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Why PG&E Stock Crashed in November

By Lee Samaha - Dec 10, 2018 at 10:07AM

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The public utility faces losses related to the wildfires in northern California.

What happened

Shares in utility PG&E ( PCG 6.18% ) slumped 43.6% in November, according to data provided by S & P Global Market Intelligence. The stock price crash is down to the potential losses the company faces due to wildfires in northern California. 

Moreover, management was unable to give earnings guidance as a consequence of the uncertainty. According to the company's third-quarter earnings release, "PG&E Corporation is not providing at this time guidance for 2018 GAAP [generally accepted accounting principles] earnings and non-GAAP earnings from operations due to the uncertainty related to the Northern California wildfires."

A California wildfire

Image source: Getty Images.

The situation is even more complicated given that a California Department of Forestry and Fire Protection report found that PG&E equipment was responsible for starting some of the fires.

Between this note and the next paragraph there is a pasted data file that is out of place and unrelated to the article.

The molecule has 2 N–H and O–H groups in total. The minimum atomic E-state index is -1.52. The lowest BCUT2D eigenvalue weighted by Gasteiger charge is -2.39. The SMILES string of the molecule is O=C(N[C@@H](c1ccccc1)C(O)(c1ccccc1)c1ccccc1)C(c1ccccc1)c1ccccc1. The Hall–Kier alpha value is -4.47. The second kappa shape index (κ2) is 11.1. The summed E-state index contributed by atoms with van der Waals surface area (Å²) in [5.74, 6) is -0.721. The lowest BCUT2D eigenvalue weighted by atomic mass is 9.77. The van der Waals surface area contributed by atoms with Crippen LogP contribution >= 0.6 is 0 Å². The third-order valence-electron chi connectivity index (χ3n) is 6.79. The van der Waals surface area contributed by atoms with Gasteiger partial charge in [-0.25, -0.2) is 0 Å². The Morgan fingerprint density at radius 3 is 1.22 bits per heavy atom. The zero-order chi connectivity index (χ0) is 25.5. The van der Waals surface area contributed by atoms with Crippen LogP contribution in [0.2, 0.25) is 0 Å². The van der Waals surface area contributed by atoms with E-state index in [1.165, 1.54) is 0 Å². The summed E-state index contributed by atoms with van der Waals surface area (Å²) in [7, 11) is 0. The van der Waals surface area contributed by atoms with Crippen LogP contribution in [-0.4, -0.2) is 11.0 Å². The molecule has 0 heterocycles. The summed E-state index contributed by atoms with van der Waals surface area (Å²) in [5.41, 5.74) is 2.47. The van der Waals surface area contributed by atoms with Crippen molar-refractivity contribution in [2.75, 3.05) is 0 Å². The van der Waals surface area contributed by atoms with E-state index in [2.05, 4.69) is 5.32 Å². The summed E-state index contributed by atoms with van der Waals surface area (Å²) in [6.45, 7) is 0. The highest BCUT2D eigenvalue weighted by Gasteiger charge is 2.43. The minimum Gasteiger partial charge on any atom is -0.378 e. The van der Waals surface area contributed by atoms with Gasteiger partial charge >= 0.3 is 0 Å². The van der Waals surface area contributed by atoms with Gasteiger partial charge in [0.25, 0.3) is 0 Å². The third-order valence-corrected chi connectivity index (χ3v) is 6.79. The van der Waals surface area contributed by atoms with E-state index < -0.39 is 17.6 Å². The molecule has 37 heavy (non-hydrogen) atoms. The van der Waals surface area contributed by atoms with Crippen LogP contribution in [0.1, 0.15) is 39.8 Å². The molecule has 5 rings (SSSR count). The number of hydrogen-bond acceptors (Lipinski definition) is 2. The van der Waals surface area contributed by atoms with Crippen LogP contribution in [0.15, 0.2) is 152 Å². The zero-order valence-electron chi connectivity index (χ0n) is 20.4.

So what

These sad events will create a sense of déjà vu for investors because the company also took a major hit in 2017 due to wildfire liabilities. Moreover, there appear to be underlying issues at the company, because California Public Utilities Commission President Michael Picker has made comments scathingly critical of the company's safety programs and has launched a review of PG&E corporate structure and operations.

Picker has sought to reassure the public that the state will act to ensure PG&E has access to funding  in order to keep its grid functioning safely, but that's no guarantee that the company won't be broken up or subject to significant liabilities. 

Now what

From a shareholder perspective, the fear is that the company will be found liable for billions of damages from California wildfires. Of course, this is the last thing a typical utility investor wants to hear about -- not least because the sector is favored by income-seeking investors looking for a reliable dividend stream.

No doubt the stock will attract some aggressive opportunistic investors who feel confident in assessing the risks, but for ordinary retail investors, it's probably a situation worth avoiding.

This article represents the opinion of the writer, who may disagree with the “official” recommendation position of a Motley Fool premium advisory service. We’re motley! Questioning an investing thesis – even one of our own – helps us all think critically about investing and make decisions that help us become smarter, happier, and richer.

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